generation love

Sometimes the problems of the world seem too big to tackle.

Poverty.  Thirst.  Hunger.  Child Soldiers.  Maternal Death Rates.  Environmental Destruction.  Bullying. HIV/AIDS.  World Peace.

It’s a daunting list.

Sometimes it’s easier – in the short run – to turn away.  To say it’s too big.  To take the cynic’s way out.

The cynic says no.

Today on the Invisible Children blog, I saw this quote from Stephen Colbert:

Don’t be afraid to be a fool. Remember, you cannot be both young and wise. Young people who pretend to be wise to the ways of the world are mostly just cynics. Cynicism masquerades as wisdom, but it is the farthest thing from it. Because cynics don’t learn anything. Because cynicism is a self-imposed blindness, a rejection of the world because we are afraid it will hurt us or disappoint us. Cynics always say no. But saying yes begins things. Saying yes is how things grow. Saying yes leads to knowledge. Yes is for young people. So for as long as you have the strength to, say yes.


And the only point I would argue is this: yes is for more than young people.

Yes is for old people.  Yes is for middle-aged people.  Yes is for children.  Yes is for straight people.  Yes is for gay people.  Yes is for Christian, Muslim, Hindi, Jewish, Buddhist, and atheist people.  Yes is for people of every ethnicity, every colour, every heritage, every continent.

Yes is for me.  Yes is for you.

YES is how we need to answer the call if we are to have any hope of solving the world’s problems in favour of life.

YES is how we need to answer the call if we are to have any hope at all.

I see young people answering this call every day.

They are not the beat generation nor the hippies, not the ME generation, nor Gen X.  They are not Gen Y, and calling them the Connected Generation doesn’t nearly cover it.  Yes, the young people coming of age right now are the kids of technology.  They are accustomed to the 24-hour news cycle, and they can’t imagine leaving the house without a cell phone, without being connected.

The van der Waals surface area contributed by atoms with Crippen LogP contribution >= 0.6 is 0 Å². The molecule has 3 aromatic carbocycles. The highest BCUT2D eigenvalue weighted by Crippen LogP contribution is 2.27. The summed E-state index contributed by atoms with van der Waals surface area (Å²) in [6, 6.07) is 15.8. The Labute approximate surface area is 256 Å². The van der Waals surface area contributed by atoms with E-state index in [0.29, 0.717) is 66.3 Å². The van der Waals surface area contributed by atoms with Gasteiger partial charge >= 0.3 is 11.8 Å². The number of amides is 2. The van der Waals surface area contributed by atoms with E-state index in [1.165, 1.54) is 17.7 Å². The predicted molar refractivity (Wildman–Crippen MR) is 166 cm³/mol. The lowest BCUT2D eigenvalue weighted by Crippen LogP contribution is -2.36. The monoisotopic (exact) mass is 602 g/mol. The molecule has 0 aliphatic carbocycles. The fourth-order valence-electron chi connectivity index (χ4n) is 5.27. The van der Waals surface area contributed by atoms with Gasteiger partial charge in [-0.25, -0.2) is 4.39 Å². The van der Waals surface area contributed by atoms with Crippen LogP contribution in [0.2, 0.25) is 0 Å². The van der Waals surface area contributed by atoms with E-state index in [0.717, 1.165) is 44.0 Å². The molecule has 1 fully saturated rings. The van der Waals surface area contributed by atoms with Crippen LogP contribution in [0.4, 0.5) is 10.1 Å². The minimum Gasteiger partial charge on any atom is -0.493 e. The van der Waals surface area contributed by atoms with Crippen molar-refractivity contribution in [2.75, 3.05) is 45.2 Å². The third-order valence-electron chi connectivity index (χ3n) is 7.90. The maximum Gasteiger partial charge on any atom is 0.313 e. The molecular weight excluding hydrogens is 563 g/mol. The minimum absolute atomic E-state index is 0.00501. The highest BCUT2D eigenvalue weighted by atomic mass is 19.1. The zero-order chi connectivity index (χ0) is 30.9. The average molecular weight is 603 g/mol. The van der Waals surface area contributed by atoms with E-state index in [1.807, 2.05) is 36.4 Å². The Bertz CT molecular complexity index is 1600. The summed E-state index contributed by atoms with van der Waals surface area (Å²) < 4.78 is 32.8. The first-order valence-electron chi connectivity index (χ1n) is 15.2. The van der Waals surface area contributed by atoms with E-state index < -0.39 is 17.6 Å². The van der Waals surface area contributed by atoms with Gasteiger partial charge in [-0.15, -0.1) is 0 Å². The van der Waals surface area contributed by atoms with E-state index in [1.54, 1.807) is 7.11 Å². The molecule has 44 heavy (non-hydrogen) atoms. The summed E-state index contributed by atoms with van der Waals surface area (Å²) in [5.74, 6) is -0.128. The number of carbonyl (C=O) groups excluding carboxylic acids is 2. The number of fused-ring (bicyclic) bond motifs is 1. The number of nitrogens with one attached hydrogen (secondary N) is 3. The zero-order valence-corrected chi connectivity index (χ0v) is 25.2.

But their connection is bigger than technology.

Their connection lives in their hearts.

I see young people who care about the world, who are giving voice to issues they witness, and who are doing something about it.  I have written here about this before.  I know I may be a broken record on this topic.

I don’t apologise for that.

As long as the news cycle is full of negative attention and stories, I will seek to counter it with positive notice of the awesome things I see, of the wonder I witness, of the tenderness people display to one another.

On that note, two things to share.

This song and video by Jennette McCreedy were the inspiration for the post title.  We are looking at Generation Love, not a doubt in my mind.

When I first heard of Toms giving away a pair of shoes to a child in need for every pair of shoes purchased, I was stunned.  This is revolutionary stuff.

Other young people are building on this, expanding it.  Sean Carasso was in Africa accompanying a Toms shoe drop when he discovered the child soldiers who inspired Falling Whistles.

Photojournalist Talia Frenkel is interpreting the buy-one-give-one idea for a cause close to her heart.  In response to the many issues around family planning, maternal and child health, and HIV/AIDS in Africa, she started L.  Watch the video and visit the Love Begins with L. website to learn more.


Generation Love indeed.


  • I am forever grateful that you take the time to point out the positiveness of our young people. I am surrounded by professional “educators” (professional in that they are paid to teach and educators in that they are supposedly teaching) who lament the good old days when students were these blessed angels who always did exactly what was expected of them. Amazing how the past can get so much more rosey with time for some people. And as they lament, they miss the absolute amazingness of these students in the here and now. I, on the other hand, feel extremely blessed to share this planet with the young people of today. I only hope that they will forgive me (us??) for not leaving it in the best shape for them.

  • Thank you, Kim. It’s not just the college students either – the high school students I know are active, proactive, and keenly oriented to social justice. They are going to move and shake this world.

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